First-time buyers have just six weeks left to use the Help to Buy equity loan before the government-backed scheme disappears.
At least 25,000 first-time purchasers will be locked out of the housing market after the scheme closes to new applicants on October 31, leaving a “void” of support for entry-level purchasers just as the brunt of the cost-of-living crisis hits, analysts warned.
Under the scheme, first-time buyers can purchase a new-build property with a 5pc deposit and a 20pc equity loan that is backed by the government and is interest-free for the first five years. In London, where house prices are higher, the equity loan is 40pc.
Help to Buy officially ends on March 31 2023 – however, this is the deadline for all sales to complete. The deadline for first-time buyers to register is five months earlier, at 6pm on October 31.
This means first-time buyers have six weeks to house hunt, reserve a home that is supported by the scheme and submit a Property Information Form.
After the deadline, first-time buyers will have few options to get on the housing ladder without financial support from their parents.
Nick Whitten, of JLL property consultants, said: “Our research suggests that after the cut-off, there will be a 50pc fall in first-time buyers purchasing new-build homes straight away. That means there will be at least 25,000 fewer sales per year.”
He added: “This is an absolutely crucial six weeks, if you are a first-time buyer without significant support from the Bank of Mum and Dad.”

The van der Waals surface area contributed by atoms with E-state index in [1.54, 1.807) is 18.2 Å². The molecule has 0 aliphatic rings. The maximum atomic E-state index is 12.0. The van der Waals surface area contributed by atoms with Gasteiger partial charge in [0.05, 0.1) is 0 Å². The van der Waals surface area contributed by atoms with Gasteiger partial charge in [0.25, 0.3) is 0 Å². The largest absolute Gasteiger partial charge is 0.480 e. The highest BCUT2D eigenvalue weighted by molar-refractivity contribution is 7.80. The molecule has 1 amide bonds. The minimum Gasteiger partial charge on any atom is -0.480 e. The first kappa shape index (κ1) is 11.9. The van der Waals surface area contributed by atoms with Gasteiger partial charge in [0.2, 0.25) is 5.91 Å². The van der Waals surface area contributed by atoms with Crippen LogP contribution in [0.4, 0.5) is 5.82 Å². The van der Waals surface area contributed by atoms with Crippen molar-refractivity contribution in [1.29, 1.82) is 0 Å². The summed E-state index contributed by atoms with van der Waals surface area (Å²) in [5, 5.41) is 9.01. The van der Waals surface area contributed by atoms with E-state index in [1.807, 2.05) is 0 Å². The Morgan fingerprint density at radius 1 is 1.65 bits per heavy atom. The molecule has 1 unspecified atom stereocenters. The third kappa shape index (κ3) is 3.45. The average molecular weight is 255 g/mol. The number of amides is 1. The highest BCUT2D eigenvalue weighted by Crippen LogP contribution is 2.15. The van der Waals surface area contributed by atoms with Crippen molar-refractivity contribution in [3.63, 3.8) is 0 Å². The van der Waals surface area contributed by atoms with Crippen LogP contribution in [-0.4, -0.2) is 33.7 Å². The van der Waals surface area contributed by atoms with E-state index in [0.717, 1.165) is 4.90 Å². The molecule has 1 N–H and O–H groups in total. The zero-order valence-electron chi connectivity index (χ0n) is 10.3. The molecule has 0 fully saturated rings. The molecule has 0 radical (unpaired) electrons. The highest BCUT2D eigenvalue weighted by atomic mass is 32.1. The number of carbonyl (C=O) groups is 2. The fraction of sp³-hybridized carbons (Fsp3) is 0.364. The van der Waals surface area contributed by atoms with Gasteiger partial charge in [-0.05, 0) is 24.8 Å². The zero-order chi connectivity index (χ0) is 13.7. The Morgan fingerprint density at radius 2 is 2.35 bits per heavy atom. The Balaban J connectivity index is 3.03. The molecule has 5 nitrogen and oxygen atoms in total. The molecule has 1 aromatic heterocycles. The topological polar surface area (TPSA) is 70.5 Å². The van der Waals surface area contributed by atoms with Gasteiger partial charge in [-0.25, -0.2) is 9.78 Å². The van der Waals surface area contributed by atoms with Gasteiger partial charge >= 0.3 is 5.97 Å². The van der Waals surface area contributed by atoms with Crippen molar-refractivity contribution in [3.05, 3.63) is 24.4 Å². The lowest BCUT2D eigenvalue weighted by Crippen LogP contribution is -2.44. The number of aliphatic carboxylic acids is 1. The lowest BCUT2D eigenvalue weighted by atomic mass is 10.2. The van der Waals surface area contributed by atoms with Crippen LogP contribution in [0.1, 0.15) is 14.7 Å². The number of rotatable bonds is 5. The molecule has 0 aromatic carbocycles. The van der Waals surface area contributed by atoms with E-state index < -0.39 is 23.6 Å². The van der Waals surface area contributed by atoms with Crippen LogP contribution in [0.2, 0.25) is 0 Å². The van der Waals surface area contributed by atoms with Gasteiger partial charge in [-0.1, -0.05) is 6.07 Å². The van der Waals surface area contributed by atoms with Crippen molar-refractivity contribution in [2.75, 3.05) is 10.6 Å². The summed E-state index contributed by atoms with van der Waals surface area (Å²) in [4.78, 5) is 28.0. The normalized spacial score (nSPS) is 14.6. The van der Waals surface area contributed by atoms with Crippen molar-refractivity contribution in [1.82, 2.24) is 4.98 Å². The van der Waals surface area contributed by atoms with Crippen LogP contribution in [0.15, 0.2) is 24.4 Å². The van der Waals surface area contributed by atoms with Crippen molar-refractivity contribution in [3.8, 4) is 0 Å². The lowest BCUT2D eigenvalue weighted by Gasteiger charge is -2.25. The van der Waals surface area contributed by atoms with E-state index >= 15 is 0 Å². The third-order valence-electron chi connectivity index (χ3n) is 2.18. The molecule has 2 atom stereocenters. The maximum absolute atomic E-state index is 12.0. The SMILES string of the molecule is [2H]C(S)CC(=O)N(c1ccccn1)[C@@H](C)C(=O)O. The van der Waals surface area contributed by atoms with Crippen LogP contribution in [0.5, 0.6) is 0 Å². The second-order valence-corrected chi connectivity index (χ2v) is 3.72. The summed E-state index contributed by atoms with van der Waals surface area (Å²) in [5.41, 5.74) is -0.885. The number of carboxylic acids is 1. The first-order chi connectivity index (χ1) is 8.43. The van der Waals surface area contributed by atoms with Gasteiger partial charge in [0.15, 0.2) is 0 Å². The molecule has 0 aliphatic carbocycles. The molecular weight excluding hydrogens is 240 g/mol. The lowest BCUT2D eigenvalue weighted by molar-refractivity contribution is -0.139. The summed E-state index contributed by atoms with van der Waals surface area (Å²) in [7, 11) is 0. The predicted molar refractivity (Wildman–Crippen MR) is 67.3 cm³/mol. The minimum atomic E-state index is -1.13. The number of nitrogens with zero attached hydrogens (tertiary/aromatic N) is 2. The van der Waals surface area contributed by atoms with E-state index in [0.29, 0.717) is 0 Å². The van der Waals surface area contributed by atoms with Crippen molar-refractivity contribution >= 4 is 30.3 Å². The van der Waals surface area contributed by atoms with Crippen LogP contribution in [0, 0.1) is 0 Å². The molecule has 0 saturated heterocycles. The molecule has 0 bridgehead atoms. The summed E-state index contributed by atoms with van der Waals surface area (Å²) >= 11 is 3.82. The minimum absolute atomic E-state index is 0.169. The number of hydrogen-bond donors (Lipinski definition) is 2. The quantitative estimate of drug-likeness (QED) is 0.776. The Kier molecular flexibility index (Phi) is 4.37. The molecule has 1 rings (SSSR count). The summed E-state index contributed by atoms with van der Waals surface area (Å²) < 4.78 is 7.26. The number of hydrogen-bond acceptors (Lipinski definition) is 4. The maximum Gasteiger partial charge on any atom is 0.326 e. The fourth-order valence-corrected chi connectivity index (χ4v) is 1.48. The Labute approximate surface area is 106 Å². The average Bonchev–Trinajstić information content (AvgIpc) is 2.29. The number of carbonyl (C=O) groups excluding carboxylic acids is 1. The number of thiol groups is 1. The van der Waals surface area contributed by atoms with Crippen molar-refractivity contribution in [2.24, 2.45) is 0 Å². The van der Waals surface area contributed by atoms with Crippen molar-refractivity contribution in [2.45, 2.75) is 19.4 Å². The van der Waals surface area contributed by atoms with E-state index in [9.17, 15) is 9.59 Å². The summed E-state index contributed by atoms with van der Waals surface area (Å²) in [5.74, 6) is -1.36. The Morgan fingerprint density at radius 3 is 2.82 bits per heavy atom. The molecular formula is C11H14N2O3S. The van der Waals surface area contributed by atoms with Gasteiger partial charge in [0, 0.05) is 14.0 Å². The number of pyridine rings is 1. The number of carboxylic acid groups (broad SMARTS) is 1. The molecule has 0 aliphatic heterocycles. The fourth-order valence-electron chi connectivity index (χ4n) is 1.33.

The Help to Buy equity loan scheme supports around 50,000 sales a year – equivalent to 36pc of all new-build sales in the three years to March 2021, according to Savills estate agents.
The scheme has been criticised for inflating prices of new homes and for trapping homeowners in high interest rate deals after their five-year period ends. But regardless of Help to Buy’s flaws, the scheme’s withdrawal will be a hammer blow to first-time buyer transactions.
Lucien Cook, of Savills, said: “It is difficult to see what will fill the gap. If first-time buyers can’t rely on the Bank of Mum and Dad and they are struggling to get a deposit, it will be very hard for them – particularly because high rent prices will make it harder to save.”
First-time buyers will be stuck in the rental sector for longer. Others may stay living at home with their parents, Mr Cook said.
The government support will disappear just as mortgage rates are soaring, making the housing market even more inaccessible. High house price growth since the pandemic also means that getting a deposit to buy a property is now even harder, Mr Cook said.